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Virginia Democrats pick Terry McAuliffe as nominee for governor, setting the stage for a bellwether election

Candidates stand at lecterns before a debate at Virginia State University.
Democratic candidates for Virginia governor, from left, Lee Carter, Terry McAuliffe, Jennifer McClellan, Jennifer Carroll Foy and Justin Fairfax in April 2021.
(Steve Helber / Associated Press)

Virginia Democrats chose Terry McAuliffe to be their nominee for governor Tuesday, setting the stage for one the biggest electoral tests of strength between the parties since President Biden ousted Donald Trump from the White House.

McAuliffe, a former governor trying to make a comeback, built on a big fundraising advantage and easily won the state’s primary, beating four Democratic rivals who vied to succeed Gov. Ralph Northam.

Now McAuliffe takes on GOP nominee Glenn Youngkin, a former private equity executive who has been endorsed by former President Trump.

Virginia race, coming a year after Biden won on a wave of anti-Trump sentiment, will test the parties’ strength ahead of the 2022 midterm election.

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Buoyed by great personal wealth that could supplement his fundraising, Youngkin has already been attacking McAuliffe, portraying him as Biden’s ally in steering the country too far to the left. In turn, McAuliffe is tagging Youngkin as an apostle of Trumpism.

The off-year election will be watched nationally as a political bellwether heading into the midterm election of 2022, a window onto how the parties fare without Trump on the ballot as a galvanizing force for both his friends and foes.

Virginia race, coming a year after Biden won on a wave of anti-Trump sentiment, will test the parties’ strength ahead of the 2022 midterm election.

Virginia has been trending Democratic in recent years, but Republicans believe they have a chance in 2021 because history is on their side: The commonwealth’s gubernatorial contest is almost always lost by the party that holds the White House.

The Democratic primary offered voters a choice between elevating a new generation of leadership, including two Black women running for governor, or going with an older, familiar white political figure who once headed the Democratic National Committee, and has been portrayed as the safest bet to win in November. Democrats nationally faced a similar choice in the 2020 presidential primary, when they chose Biden over a diverse field of younger candidates largely because he was seen as the most electable.

“I know how to defeat Republican extremists like Glenn Youngkin,” McAuliffe said Monday on Twitter. “I’ve done it before and I’ll do it again.”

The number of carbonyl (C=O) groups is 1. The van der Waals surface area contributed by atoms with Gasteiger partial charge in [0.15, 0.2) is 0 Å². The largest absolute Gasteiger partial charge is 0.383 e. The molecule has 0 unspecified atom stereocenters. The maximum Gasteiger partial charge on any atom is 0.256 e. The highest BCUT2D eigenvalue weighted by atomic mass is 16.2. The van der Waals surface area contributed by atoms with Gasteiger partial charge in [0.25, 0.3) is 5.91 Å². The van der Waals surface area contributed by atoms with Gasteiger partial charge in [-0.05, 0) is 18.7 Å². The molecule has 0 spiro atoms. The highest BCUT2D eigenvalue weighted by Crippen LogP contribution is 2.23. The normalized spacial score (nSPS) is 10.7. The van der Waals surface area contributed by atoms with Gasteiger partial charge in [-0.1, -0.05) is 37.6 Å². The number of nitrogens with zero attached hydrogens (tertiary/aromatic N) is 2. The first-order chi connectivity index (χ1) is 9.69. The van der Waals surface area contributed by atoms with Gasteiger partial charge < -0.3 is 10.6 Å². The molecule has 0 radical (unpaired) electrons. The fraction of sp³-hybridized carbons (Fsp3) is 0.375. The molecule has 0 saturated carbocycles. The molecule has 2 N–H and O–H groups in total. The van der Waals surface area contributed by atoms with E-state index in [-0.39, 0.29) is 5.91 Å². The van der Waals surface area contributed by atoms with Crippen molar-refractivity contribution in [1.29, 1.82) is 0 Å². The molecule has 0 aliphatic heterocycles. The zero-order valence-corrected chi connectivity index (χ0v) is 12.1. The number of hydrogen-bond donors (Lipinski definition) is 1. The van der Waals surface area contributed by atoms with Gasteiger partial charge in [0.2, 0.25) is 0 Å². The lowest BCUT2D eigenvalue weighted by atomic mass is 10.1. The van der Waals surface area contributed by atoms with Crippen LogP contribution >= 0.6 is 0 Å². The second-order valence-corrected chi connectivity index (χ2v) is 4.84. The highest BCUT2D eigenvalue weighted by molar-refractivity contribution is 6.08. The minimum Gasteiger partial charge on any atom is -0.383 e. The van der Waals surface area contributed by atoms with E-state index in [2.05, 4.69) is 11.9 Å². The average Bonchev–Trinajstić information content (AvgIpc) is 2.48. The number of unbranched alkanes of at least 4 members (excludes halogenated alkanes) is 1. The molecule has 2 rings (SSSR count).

McAuliffe’s strongest opponents were state Sen. Jennifer McClellan and former state Delegate Jennifer Carroll Foy. Their supporters had hoped that, with one of them as the nominee, Virginia could have made history this fall by selecting the nation’s first female Black governor.

Also running were progressive state Delegate Lee Carter, and Lt. Gov. Justin Fairfax — who might have been a leading contender and could also have been the state’s second Black governor had he not been confronted with sexual assault allegations, which he strongly denied, maintaining the relations were consensual.

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McAuliffe’s rivals argued that the commonwealth’s leadership needs new blood, and warned that McAuliffe would not generate the voter enthusiasm and high levels of turnout that will be needed to beat the well-funded GOP nominee and keep the state Legislature in Democratic hands.

“If we want something different, we gotta do something different,” said Carroll Foy at a church in Hampton Roads on Sunday.

McClellan, at the candidates’ final debate in Newport News last week, said Democrats needed “a nominee who will excite and expand” the base of the party.

“It’s not enough to give someone something to vote against,” McClellan said.

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But McAuliffe was the front-runner from the start. He served as Virginia’s governor from 2014 to 2018, then left office because of the commonwealth’s ban on anyone serving more than one consecutive term.

He campaigned this year as if he is seeking a second term, touting his record of overseeing economic growth, restoring voting rights for many felons and vetoing conservative social policies approved by the state Legislature, then controlled by Republicans. He was endorsed by Northam.


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